2. I remember coming across the phrase “mousy-blah hair” in a Peanuts cartoon — Peppermint Patty was worried about her hair being “mousy-blah” for a skating competition, IIRC. I used to have an audio tape of that particular cartoon that came with a book (they had these books in the 80s with little plastic pockets in them in which cassette tapes were stored), and I remember thinking that was a really weird phrase to describe hair.

    Thanks for linking to my post. I don’t think there’s any way I could express exactly what I’d like to in actual words, but I managed to get some of it across…

  3. I had not heard of Madeleine L’Engle until you mentioned “A Wrinkle in Time” in a blog post. I so want to read that book, and the other books by her. I’m glad that she and her books came to mean so much to you.

  4. I don’t remember the books with the cassettes in them, but I do remember books with little flimsy plastic records in them. And these days I’ve seen books with audio CDs or computer CD-ROMs in them.

    And you’re right, that must’ve been from Peanuts. I now remember my mom repeating that phrase because she found it odd, and that’s how it stuck in my head.

  5. You know, when i read that she had died, it occurred to me that I remember A Wrinkle in Time more vividly than almost any other book I read when I was a child. (Although I actually idenitified with Charles Wallace more than Meg, somehow.) I think I’m going to have to get all of those books for my son, although maybe they are considered more “girl” books…

  6. Madeleine L’Engle said one reason why “A Wrinkle in Time” took so long to find a publisher is that it was assumed that children would not be able to understand its sophisticated way of looking at time, or not understand Einstein’s theories. But nothing is too hard for children as long as it is part of a story.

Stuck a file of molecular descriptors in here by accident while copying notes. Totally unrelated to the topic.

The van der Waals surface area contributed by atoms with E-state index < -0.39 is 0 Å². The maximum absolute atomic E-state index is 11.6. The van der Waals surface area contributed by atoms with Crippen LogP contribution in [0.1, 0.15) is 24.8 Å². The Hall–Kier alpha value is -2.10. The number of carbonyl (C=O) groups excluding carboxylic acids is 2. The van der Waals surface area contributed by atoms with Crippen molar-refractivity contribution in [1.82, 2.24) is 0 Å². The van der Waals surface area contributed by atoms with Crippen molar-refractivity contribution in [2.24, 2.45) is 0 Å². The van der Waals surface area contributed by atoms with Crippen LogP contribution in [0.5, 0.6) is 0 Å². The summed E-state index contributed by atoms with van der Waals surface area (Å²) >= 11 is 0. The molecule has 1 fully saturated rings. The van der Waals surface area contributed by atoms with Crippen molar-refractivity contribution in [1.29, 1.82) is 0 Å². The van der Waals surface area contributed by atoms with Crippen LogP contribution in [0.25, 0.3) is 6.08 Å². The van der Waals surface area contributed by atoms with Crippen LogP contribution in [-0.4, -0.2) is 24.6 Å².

The book was rejected by Simon and Schuster because they considered it too difficult for children.

  7. Oh, I loved Ms. L’Engle’s works – still do. I saw her speak as a child (my 5th grade teacher’s reward to the few kids who had read most of her books), and will always remember her books as my first experience with “life-altering” literature. There were many authors that followed, of course, whose works spoke to me and changed me, but Ms. L’Engle was the first. I am very sad to hear of her passing.

  8. A Wrinkle in Time was the first scifi bok I ever read, and it really motivated me to read and watch science fiction. I really love the way atypical people, that may very well have disabilities, are also heroes and strong characters. I also love the concept of kything, not sure I’m spelling that right but it’s always been a dream of mine to be able to connect with soeone in such a deep and telepathic way as kything. I’ve only read tha R.I.T. series, but reading this post makes me want to read more books by the same author as well, and reread the series.